Thursday, December 25, 2008

We Don't Need Your Education

What happened to the American media? Network news (ABC, CBS, and NBC) is losing hundreds of viewers a day. Print media is going belly up, the New York Times had to mortgage its headquarters building, and the LA Times is going bankrupt. It’s almost as if people don’t trust the old time media anymore. Where have we, as news consumers, gone wrong?

Network anchors are paid millions of dollars a year to bring in viewers, yet ratings show that viewers are tuning them out in large numbers. Katie Couric is paid $15 million a year, Brian Williams $10 million, and poor Charlie Gibson only gets around $8 million. I started to write that they “earned” those amounts, but I don’t think the word applies in this case. During the last weeks of a very heated presidential election this year, the three networks actually saw a decline in news viewers.

When will these networks realize that the concept of a six o’clock national news program is obsolete? Any major news story that they report has already been covered by the 24 hour news channels and the internet. Because of this fact, what Katie, Brian or Charlie are reporting, is not “news” to most people, it is redundant chatter at best. This probably explains the ongoing audience decline. So during the 30 minute news program (actually more like 26 minutes after commercials), the coverage of hard news probably makes up less than half the show. The rest of the program is personality dependant, the anchors find topics that interest them, and present it as news. They discuss topics that are important to themselves, not necessarily to the viewing public, probably another reason for the drop-off of viewers.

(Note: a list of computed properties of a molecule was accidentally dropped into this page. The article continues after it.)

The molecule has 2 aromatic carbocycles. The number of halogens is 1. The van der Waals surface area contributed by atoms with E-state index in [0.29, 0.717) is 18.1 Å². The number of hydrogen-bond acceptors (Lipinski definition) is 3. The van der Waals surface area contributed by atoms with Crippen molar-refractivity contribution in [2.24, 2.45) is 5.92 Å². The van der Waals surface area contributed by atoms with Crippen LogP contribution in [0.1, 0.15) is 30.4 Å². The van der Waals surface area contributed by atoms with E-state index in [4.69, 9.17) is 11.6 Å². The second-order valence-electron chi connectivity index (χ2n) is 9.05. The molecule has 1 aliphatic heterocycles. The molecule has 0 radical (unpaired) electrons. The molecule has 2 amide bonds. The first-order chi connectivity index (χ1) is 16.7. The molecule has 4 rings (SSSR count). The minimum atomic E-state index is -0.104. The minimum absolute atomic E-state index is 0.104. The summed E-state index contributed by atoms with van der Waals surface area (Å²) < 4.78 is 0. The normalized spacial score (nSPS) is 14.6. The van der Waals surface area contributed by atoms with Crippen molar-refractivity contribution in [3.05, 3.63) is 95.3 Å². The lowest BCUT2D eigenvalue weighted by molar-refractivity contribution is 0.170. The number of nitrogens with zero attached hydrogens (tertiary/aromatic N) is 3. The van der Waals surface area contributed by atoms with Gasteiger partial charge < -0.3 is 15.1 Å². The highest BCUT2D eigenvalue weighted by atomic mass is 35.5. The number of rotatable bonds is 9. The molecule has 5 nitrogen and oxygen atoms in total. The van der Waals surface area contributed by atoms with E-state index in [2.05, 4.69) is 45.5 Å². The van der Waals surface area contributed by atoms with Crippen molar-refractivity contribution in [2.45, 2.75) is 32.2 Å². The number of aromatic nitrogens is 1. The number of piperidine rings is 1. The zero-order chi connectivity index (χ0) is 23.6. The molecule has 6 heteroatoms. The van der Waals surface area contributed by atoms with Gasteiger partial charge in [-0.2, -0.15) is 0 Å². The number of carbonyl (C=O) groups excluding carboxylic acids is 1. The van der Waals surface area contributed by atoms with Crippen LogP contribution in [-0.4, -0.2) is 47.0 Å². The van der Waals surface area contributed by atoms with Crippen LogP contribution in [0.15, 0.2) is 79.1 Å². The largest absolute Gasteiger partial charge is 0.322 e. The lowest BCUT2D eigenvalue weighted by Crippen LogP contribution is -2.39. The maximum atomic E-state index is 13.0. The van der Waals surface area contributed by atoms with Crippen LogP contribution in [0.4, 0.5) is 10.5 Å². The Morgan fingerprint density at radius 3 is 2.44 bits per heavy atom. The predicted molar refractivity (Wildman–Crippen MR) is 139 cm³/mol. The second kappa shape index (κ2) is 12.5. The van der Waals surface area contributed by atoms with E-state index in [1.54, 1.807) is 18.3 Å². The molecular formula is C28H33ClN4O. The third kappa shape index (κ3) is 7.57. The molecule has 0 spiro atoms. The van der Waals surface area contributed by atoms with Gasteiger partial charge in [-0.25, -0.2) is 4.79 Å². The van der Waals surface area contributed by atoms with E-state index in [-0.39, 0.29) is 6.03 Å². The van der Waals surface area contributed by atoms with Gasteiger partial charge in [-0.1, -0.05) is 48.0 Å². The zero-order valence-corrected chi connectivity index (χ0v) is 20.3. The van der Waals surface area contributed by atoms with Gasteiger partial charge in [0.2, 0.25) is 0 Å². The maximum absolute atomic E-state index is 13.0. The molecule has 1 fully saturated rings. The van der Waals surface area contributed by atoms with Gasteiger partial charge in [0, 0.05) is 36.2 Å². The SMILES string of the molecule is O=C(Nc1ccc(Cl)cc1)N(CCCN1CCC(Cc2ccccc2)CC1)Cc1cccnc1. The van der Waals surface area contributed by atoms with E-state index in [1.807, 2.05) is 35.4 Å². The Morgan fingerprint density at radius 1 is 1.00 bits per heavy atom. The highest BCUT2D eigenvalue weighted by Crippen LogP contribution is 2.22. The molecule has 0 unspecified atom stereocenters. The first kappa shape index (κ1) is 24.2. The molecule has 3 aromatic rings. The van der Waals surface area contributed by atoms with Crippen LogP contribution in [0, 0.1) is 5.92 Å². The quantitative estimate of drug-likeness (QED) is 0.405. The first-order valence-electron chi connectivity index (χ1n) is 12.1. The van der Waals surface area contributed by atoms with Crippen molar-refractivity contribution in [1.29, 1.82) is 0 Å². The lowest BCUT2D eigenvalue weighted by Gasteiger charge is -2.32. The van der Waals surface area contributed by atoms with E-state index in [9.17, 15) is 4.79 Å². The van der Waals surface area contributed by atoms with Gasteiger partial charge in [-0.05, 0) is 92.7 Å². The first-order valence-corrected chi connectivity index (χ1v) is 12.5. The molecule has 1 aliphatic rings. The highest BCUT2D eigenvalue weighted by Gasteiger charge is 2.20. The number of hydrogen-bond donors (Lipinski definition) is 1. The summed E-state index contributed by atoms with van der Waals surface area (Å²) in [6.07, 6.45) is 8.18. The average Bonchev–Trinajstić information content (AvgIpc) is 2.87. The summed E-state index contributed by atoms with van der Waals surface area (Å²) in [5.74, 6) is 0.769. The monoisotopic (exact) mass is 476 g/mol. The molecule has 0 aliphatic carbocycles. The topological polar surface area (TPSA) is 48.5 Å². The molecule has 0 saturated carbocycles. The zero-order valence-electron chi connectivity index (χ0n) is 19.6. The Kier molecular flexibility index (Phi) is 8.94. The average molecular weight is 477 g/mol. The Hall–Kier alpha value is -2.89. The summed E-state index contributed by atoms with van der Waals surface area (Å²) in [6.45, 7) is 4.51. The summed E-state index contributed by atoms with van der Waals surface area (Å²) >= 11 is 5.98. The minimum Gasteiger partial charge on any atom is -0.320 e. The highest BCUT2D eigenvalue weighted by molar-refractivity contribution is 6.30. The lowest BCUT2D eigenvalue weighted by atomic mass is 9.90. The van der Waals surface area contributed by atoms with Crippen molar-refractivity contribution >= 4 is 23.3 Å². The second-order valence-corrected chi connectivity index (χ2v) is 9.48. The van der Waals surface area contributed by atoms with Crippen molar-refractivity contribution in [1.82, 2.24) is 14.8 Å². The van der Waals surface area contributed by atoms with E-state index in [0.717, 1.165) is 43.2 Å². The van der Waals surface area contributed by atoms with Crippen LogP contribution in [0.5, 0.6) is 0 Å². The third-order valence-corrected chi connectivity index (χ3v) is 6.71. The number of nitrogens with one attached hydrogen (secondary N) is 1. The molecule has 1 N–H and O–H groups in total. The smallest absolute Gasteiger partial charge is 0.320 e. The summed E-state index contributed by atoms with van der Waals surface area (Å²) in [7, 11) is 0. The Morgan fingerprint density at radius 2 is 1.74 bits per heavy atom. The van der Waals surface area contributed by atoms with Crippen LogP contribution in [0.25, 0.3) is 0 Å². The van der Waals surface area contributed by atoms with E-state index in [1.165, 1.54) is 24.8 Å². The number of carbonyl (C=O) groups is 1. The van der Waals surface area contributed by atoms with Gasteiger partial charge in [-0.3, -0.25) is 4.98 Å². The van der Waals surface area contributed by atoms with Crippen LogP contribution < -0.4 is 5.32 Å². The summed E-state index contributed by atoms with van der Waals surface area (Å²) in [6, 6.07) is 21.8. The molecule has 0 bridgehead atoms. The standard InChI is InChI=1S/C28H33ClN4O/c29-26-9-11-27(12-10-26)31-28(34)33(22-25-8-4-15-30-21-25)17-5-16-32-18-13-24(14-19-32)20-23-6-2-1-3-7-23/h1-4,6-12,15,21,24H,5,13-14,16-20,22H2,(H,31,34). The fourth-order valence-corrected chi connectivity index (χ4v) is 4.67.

News programs are based on the premise that the individuals reporting events are more knowledgeable on those topics than the public. In the case of network news however, this concept no longer holds true. In the pre-internet, pre 24 news channel days, people were dependant on network news for information. Cronkite, Reasoner, Severeid and Rather had access to outlets like the AP, UPI, and Reuters that the public simply did not possess. So when six o’clock rolled around, an interested nation awaited their words. Unfortunately for Katie and her network brethren, those days have passed. In the modern world, network news offers very little in the way of “news”, it is merely a rehash of semi-current events recited by photogenic, teleprompter driven, well paid, quasi-celebrities who sit behind a desk [the desk represents authority and knowledge, a throwback to our school days] and try to appear intelligent.

News anchors, much like movie stars, are paid to attract an audience. But network news has become a bad movie that never ends, a series that should have been canceled years ago, Fonzie at age sixty, Friends at seventy-five. It has become tiresome, agenda driven and irrelevant, and it’s time, like any non-performer, to be removed from the line-up.

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